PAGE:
When it comes time to clean up, pots go on the center island to be emptied. The refrigerator is just a step or two from the island, and the cabinets where we keep the plastic is in a lower cabinet behind us.

Our plasticware is stacked together – round ones in one stack, square and rectangle in others. The proper size and shape are easy to find.

But when it comes to all those lids for pots and plastic ware, it can be like waiting for a volcano to erupt! I got so tired of searching through the jumble just trying to find the lid that fit.

All it took was a visit to the Dollar Store and purchasing two plastic crates. I placed one in the cabinet with the pots, and one in the cabinet for the plastic ware.  Then I placed all the lids in them. Now, when I need a lid, I just pull the crate out, find the matching lid, and keep moving!

a blue cabinet used for extra storage in a kitchen

Cabinets and Pantries in a Smooth-Running Kitchen

There is nothing worse than having things fall out on you when opening a cabinet door, or having a pantry so jumbled you can’t find what you need.

There are two solutions to this. First, find ways to keep things organized. Second, keep inventories.

a selection of stacked canned goods

Cabinets

The first thing to consider when organizing your cabinets is placement. Glasses and dishes should be located as close to the sink (and dishwasher if you have one) as possible. This makes it easy to grab a glass and fill it with water, and then place it in the sink or dishwasher to be cleaned.

The cabinet for the dishes should also be as close to the table as possible. This makes it easy to set the table for meals.

If you don’t have a pantry, your cabinets may be filled with food and spices.  To the best of your ability and number of cabinets, keep like items together.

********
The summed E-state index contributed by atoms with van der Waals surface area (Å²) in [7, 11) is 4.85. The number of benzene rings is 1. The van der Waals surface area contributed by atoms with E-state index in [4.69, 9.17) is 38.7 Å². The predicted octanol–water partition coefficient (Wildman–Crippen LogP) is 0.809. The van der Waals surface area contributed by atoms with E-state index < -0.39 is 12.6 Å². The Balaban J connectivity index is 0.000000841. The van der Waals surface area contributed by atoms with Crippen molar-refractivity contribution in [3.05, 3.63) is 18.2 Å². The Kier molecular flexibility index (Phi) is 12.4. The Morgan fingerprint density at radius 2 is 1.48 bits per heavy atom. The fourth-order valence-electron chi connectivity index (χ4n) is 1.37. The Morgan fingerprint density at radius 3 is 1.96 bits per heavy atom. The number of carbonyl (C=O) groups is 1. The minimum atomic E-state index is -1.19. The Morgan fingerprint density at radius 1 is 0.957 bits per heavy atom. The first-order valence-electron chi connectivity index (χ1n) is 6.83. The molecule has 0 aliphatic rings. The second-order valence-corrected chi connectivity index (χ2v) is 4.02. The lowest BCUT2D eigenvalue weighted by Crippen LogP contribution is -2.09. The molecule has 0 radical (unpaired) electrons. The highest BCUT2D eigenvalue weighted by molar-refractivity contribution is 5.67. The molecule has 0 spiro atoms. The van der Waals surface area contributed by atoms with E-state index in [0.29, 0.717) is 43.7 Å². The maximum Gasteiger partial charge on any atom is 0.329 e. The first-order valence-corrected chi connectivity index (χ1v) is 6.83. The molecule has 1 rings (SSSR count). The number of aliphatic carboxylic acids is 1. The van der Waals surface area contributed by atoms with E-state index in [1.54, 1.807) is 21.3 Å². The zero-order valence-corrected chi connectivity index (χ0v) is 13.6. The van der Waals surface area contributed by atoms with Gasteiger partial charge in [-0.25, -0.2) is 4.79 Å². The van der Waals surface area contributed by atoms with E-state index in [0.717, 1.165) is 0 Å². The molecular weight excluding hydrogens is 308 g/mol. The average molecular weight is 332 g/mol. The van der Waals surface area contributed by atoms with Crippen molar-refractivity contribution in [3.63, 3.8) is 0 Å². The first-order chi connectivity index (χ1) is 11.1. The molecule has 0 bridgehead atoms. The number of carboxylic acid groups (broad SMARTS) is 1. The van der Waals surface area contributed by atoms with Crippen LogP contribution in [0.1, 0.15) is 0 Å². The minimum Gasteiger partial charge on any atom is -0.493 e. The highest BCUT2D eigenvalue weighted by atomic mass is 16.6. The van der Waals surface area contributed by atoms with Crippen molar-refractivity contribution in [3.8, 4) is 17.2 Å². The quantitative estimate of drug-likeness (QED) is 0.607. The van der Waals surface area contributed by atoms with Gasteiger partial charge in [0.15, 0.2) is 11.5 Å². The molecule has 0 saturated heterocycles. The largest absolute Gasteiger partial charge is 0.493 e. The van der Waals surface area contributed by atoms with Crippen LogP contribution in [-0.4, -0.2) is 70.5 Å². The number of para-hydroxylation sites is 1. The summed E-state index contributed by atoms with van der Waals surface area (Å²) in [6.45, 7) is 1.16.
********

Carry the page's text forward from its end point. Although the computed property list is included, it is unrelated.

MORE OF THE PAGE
For instance, canned goods would go on one shelf, boxed goods on another. When it comes to the bags – such as beans and pasta – consider storing them in jars with well-fitting lids.

For spices, it may help to get some of the tiered plastic shelves designed for spices. This way you can see at a glance what you have. Keep herbs and spices for cooking together (basil, oregano, thyme, rosemary, etc.), and baking types on a different shelf (cinnamon, nutmeg, cloves, etc.). Even if some of your spices are used for both, they will still be easy to access.

Flour, sugar, and cornmeal can also be stored in jars or canisters. Before you put flour and meal in your pantry, be sure to put the bag in the freezer for at least 48 to 72 hours. This helps to kill any mealy worms that may be hiding.

I store my flour and cornmeal in the freezer. To help prevent freezer burn, I place the bag in a 2-gallon zip top bag, remove as much air as possible, and place it in the freezer.

pasta and beans stored in glass jars

Pantry

If you are fortunate to have a pantry, you can follow the same organization as for cabinets. It does help to keep larger items, such as shortening, oils, vinegars, etc. on the bottom shelf, and the less frequently used items on the top.

In my pantry, our top shelf is used to store the wraps we use – parchment and waxed paper, foil, zip-top bags, etc.

Here’s a tip: At my parent’s house, they used an upper cabinet for their wraps. However, my mom was five-feet tall, and the cabinet was deep. Inevitably, the boxes would slide to the back, and she would have to get a chair to stand on in order to reach them.

My dad built a ‘wall’ for her. It was made out of 1/2” plyboard and cut to fit the width of the cabinet. He secured it just far enough back to keep all the boxes where my mom could easily reach them. Dad understood what it meant to have a smooth-running kitchen!